### 3.3 Footpoint mapping as a dynamical constraint

A field line anchored to the photospheric surface is either closed (it has two footpoints) or open (it has only one). A model photosphere may be partitioned into regions of open-field footpoints and closed-field footpoints; some models contain a third type of region where , in which there are no footpoints. The coronal field provides a mapping between positive and negative portions of the closed-field photospheric regions.

This mapping maps one footpoint, in a positive photospheric region to a point in a negative portion. ( These are assumed to be photospheric footpoints, so they are given by and coordinates in the plane. ) Topological coronal field models generally concern the footpoint mapping, meaning the entire function , or its inverse mapping from negative to positive regions, .

The photospheric mapping can be found from the coronal field , however, the inverse is not possible; one cannot deduce the coronal field based on its footpoint mapping alone. Such a problem can have no unique solution since coronal field lines can be deformed in many ways without moving their footpoints. This hypothetical process for physically exploring multiple magnetic configurations also suggests a method for finding an equilibrium coronal field corresponding to a given mapping. The method was proposed by Arnold (1974) (see also Moffatt, 1985) for un-anchored fields and adopted by various authors in the present coronal context (Parker, 1987Antiochos, 1987van Ballegooijen, 1988). Beginning with some coronal field consistent with the mapping, allow the coronal plasma to undergo dissipative dynamics, such as with viscosity, without pressure. During this relaxation the magnetic field must evolve according to ideal induction and line-tying at , so that the field line mapping is preserved. When the system ceases to evolve it will be in a force-free equilibrium consistent with the original footpoint mapping.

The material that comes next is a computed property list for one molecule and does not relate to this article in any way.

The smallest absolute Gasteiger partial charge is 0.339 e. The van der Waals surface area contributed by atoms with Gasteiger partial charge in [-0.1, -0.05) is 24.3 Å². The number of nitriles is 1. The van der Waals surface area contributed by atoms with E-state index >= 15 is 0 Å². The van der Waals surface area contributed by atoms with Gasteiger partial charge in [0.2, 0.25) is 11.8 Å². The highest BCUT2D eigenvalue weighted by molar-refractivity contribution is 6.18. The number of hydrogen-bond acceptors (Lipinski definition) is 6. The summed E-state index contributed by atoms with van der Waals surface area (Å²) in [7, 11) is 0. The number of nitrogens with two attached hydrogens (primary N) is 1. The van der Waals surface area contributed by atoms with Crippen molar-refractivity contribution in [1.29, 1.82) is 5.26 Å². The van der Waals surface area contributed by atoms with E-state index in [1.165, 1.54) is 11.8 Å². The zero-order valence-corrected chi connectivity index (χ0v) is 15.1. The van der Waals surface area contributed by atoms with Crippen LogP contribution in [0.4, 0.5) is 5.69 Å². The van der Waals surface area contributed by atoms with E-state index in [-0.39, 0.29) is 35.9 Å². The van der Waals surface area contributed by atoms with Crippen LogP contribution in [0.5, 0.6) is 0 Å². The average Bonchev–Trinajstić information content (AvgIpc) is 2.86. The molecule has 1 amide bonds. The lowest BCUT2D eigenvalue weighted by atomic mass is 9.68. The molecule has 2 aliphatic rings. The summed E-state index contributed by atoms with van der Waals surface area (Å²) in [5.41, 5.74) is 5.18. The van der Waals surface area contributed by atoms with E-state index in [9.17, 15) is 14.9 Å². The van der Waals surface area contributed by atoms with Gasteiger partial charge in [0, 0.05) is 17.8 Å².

A numerical implementation of this scheme, called the magneto-frictional method (Yang et al., 1986Craig and Sneyd, 1990), uses friction rather than viscosity since it provides simpler dynamics which are still dissipative. Such schemes may be designed to preserve the frozen field lines exactly, but still suffer from limitations due to representing the continuous mapping with a finite number of variables. It is still difficult to know if a given field line mapping might admit more than one equilibrium coronal field. The existence of equilibria subject to ideal instabilities do, however, imply that some mappings admit multiple equilibria.

An even more subtle problem, proposed by Parker (1972) and subsequently dubbed “The Parker Problem”, concerns when continuous mappings admit discontinuous coronal magnetic fields. If the vector field is discontinuous across some TD, it follows from Equation (1) that the field lines will be discontinuous across that surface. This fact was used by several authors (van Ballegooijen, 1990Longcope and Strauss, 1994) to argue that a continuous footpoint mapping admits only continuous coronal equilibria. While it is clear that a tangential discontinuity introduces a discontinuity into the incomplete field line mapping – the mapping to some surface in the corona – it has been argued that it is possible for this discontinuity to be “mended” into a continuous mapping at the opposite photosphere (Parker, 1990). After all it is possible to tear a curtain without affecting the top or bottom hems. Indeed, some examples have been found of discontinuous equilibria with continuous footpoint mappings (Parker, 1994). The present focus of this ongoing line of work concerns whether such equilibria are special cases, rather common, or almost ubiquitous, within the hypothetical space of “typical photospheric mappings” (Parker, 2004).